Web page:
Ukraine's promise of EU membership remains elusive

BRUSSELS (Reuters) - EU leaders offered Ukraine closer ties on Friday at a summit meant to cement Kiev’s ties with the West, but they declined to promise that the country could one day join the bloc.

Flags of the European Union (EU) and Ukraine are seen blowing in the wind in front of the city's regional state administration headquarters in central Kiev, Ukraine, May 11, 2017. REUTERS/Valentyn Ogirenko

As fighting escalated in Ukraine’s industrial east, EU leaders held a summit with Ukrainian President Petro Poroshenko and five other former Soviet republics, part of a tug-of-war with Russia for influence through trade and cooperation.

In a summit statement also signed by Ukraine, Georgia, Moldova, Azerbaijan, Armenia and Belarus, EU leaders agreed to “the European aspirations and European choice of the partners” - code for deeper integration without offering membership.

Ukraine, which ousted a Russian-backed president in February 2014 in a pro-European uprising, wants the promise of future membership of the EU, the world’s biggest trading bloc, as it seeks to overcome entrenched corruption and economic neglect.

“A promise of EU membership is important, it’s symbolic,” said Ukraine’s Finance Minister Oleksandr Danylyuk on the margins of the biennial summit. “No other country was willing to pay such a high price as we did,” he told Reuters.

Kiev, fighting a Russian-backed insurgency in the east, sees a promise of membership as a morale-boosting next step after agreeing a free-trade accord with the bloc and winning visa-free travel to the EU for its citizens.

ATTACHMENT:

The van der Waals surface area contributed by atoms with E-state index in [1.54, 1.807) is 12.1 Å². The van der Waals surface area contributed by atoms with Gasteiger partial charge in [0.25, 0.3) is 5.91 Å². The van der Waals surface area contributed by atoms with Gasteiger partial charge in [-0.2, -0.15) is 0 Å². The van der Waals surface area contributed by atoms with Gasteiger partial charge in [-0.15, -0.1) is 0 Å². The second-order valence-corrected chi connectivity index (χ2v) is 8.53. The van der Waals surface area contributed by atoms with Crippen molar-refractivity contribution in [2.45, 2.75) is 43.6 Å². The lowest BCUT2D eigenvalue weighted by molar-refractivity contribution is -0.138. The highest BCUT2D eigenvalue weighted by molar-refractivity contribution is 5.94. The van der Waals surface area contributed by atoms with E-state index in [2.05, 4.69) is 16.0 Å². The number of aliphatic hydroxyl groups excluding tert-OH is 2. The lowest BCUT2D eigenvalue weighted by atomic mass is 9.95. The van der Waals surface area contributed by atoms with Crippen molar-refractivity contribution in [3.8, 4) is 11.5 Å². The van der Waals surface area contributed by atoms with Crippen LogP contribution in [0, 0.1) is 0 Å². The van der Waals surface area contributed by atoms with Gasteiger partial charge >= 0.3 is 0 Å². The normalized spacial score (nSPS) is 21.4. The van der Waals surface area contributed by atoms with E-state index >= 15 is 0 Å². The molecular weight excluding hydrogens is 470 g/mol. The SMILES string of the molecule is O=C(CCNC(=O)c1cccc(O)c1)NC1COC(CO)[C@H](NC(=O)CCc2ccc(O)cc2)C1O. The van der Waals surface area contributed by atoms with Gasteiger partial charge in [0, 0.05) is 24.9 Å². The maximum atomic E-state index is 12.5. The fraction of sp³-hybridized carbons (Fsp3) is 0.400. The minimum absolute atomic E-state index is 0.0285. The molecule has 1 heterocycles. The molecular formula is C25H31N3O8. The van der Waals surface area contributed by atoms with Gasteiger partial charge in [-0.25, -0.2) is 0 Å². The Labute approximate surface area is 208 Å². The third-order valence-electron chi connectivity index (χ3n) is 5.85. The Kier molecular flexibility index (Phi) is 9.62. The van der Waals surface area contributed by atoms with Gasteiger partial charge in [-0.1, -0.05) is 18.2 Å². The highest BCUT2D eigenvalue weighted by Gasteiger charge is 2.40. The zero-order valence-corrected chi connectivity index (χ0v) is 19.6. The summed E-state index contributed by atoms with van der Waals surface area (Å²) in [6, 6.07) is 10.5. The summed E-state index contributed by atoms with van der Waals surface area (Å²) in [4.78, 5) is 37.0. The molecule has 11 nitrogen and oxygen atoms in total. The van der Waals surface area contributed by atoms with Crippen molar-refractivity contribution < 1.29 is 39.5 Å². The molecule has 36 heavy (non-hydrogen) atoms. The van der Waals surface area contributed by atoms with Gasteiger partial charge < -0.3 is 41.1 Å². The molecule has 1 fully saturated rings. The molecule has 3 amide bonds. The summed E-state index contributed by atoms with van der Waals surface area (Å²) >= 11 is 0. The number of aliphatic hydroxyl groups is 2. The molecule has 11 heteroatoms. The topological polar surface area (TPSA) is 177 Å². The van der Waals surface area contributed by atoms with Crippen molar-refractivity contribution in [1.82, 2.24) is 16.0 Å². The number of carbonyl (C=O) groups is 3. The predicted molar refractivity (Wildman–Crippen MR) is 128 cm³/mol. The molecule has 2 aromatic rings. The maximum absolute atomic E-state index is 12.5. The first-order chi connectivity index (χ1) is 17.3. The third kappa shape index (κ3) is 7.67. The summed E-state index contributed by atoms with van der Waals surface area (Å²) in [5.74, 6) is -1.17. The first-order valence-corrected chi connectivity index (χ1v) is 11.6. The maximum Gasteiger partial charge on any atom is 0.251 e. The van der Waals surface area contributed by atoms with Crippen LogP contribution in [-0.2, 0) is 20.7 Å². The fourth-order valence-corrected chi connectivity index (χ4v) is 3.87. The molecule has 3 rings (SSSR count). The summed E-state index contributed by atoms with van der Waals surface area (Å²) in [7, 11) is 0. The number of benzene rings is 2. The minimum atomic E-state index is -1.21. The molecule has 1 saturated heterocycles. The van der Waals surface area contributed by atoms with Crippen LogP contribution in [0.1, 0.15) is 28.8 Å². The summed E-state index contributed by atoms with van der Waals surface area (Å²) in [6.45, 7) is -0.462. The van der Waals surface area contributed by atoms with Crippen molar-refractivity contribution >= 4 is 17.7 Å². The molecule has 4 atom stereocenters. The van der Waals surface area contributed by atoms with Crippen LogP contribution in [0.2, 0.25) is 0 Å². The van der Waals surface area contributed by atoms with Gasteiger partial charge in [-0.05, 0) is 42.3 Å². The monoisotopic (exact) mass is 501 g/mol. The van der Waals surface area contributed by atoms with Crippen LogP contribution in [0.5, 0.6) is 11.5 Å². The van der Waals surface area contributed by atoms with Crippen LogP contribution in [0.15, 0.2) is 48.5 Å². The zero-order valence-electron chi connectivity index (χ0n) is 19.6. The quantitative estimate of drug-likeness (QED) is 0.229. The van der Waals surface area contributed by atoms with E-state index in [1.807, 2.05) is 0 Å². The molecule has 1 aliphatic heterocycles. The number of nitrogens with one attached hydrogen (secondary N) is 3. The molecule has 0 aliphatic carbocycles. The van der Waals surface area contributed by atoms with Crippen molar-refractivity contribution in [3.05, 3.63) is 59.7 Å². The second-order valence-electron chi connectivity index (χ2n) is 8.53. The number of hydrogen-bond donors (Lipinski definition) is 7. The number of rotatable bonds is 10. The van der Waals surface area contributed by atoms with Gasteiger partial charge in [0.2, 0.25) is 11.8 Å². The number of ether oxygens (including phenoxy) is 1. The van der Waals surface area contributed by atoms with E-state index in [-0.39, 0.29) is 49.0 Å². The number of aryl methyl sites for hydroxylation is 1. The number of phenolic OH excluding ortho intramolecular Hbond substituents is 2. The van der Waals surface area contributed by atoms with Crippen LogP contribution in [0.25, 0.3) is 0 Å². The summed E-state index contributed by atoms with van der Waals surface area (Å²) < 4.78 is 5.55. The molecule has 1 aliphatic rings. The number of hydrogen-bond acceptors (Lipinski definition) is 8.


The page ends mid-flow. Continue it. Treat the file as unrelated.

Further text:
Some EU leaders are sympathetic to Kiev and Commission President Jean-Claude Juncker said he promised Poroshenko a formal study into how Ukraine might join the EU’s customs union.

The summit’s chairman Donald Tusk, a former Polish prime minister, said: “I would have preferred that the wording of the (summit) agreement were more ambitious” without giving details.

But other leaders warned Ukraine not to push too hard, in part because governments are seeking to curb immigration and face down far-right political parties at home, and also because Ukraine’s fragile economy is not yet ready to meet EU norms.

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“Stubbornness is good, but the most important thing is not guarantees on entering (the EU), but to be stubborn about reforms,” said Lithuania’s President Dalia Grybauskaite.

“Any membership is only as valuable as it is beneficial for Ukraine,” she said, referring to the country’s need to reform to meet EU business, health and other trade standards.

Luxembourg’s Prime Minister Xavier Bettel echoed that position, saying it was “not the right moment” to be discussing any future Ukrainian membership of the European Union.


Backed by Washington, the European Union is seeking to build an outer ring of market democracies from the Caucasus to the Sahara without offering EU membership, a policy that has had limited success so far.

Ukraine is also unhappy about being grouped in with Belarus, a Russian ally whose authoritarian leader, President Alexander Lukashenko, did not attend the summit on Friday despite being invited for the first time.

On leaving the summit, Poroshenko said he expected a breakthrough soon on a stalled 600 million euro ($712 million) loan to the financial sector from the EU that is held up by Ukraine’s failure to meet conditions.

Danylyuk told Reuters he also saw the next IMF aid tranche coming early next year.

Wary that reforms will slow as Ukraine moves closer to elections in 2019, the EU and IMF governments are using their financial support to push anti-corruption reforms.

European Commissioner Johannes Hahn, who oversees EU integration, said it was “ridiculous” that 1.5 million Ukrainians signed up to a wealth declarations register last year but only 100 people had been assessed to date.

Danylyuk countered that he was facing a campaign against his economic reform efforts from powerful business groups that benefited from corruption and legal loopholes.

“This is a fight,” he said. “For vested interests, it’s like we are taking their money.”

Additional reporting by Peter Maushagen and Francesco Guarascio; Editing by Andrew Roche